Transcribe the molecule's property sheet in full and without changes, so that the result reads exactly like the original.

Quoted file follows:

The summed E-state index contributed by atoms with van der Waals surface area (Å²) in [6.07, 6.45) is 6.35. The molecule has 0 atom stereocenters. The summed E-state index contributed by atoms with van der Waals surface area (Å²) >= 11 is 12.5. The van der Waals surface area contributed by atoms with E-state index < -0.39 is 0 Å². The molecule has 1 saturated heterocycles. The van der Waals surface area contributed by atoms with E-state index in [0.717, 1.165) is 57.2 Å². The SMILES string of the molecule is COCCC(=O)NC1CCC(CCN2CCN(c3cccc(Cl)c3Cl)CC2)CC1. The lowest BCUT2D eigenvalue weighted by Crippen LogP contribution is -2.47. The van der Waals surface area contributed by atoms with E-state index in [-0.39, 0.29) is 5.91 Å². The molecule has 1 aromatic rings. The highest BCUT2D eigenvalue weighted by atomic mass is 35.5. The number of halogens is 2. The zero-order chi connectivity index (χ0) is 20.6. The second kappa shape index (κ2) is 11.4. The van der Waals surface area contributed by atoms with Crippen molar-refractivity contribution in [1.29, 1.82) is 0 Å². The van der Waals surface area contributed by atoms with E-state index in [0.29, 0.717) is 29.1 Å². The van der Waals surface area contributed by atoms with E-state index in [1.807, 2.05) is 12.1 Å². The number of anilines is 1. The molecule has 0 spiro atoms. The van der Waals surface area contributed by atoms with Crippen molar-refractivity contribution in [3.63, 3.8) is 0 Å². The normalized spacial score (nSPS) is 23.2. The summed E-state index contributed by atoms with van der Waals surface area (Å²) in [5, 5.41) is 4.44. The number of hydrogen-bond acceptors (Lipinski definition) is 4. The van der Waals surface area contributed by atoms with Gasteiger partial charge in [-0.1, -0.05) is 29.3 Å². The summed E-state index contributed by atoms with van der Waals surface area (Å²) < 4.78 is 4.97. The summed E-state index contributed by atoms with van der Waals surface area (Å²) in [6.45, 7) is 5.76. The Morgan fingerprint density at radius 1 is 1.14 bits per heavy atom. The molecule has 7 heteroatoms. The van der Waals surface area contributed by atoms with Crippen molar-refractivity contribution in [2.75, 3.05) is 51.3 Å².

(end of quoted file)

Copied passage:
The summed E-state index contributed by atoms with van der Waals surface area (Å²) in [6.07, 6.45) is 6.35. The molecule has 0 atom stereocenters. The summed E-state index contributed by atoms with van der Waals surface area (Å²) >= 11 is 12.5. The van der Waals surface area contributed by atoms with E-state index < -0.39 is 0 Å². The molecule has 1 saturated heterocycles. The van der Waals surface area contributed by atoms with E-state index in [0.717, 1.165) is 57.2 Å². The SMILES string of the molecule is COCCC(=O)NC1CCC(CCN2CCN(c3cccc(Cl)c3Cl)CC2)CC1. The lowest BCUT2D eigenvalue weighted by Crippen LogP contribution is -2.47. The van der Waals surface area contributed by atoms with E-state index in [-0.39, 0.29) is 5.91 Å². The molecule has 1 aromatic rings. The highest BCUT2D eigenvalue weighted by atomic mass is 35.5. The number of halogens is 2. The zero-order chi connectivity index (χ0) is 20.6. The second kappa shape index (κ2) is 11.4. The van der Waals surface area contributed by atoms with Crippen molar-refractivity contribution in [1.29, 1.82) is 0 Å². The van der Waals surface area contributed by atoms with E-state index in [0.29, 0.717) is 29.1 Å². The van der Waals surface area contributed by atoms with E-state index in [1.807, 2.05) is 12.1 Å². The number of anilines is 1. The molecule has 0 spiro atoms. The van der Waals surface area contributed by atoms with Crippen molar-refractivity contribution in [3.63, 3.8) is 0 Å². The normalized spacial score (nSPS) is 23.2. The summed E-state index contributed by atoms with van der Waals surface area (Å²) in [5, 5.41) is 4.44. The number of hydrogen-bond acceptors (Lipinski definition) is 4. The van der Waals surface area contributed by atoms with Gasteiger partial charge in [-0.1, -0.05) is 29.3 Å². The summed E-state index contributed by atoms with van der Waals surface area (Å²) < 4.78 is 4.97. The summed E-state index contributed by atoms with van der Waals surface area (Å²) in [6.45, 7) is 5.76. The Morgan fingerprint density at radius 1 is 1.14 bits per heavy atom. The molecule has 7 heteroatoms. The van der Waals surface area contributed by atoms with Crippen molar-refractivity contribution in [2.75, 3.05) is 51.3 Å².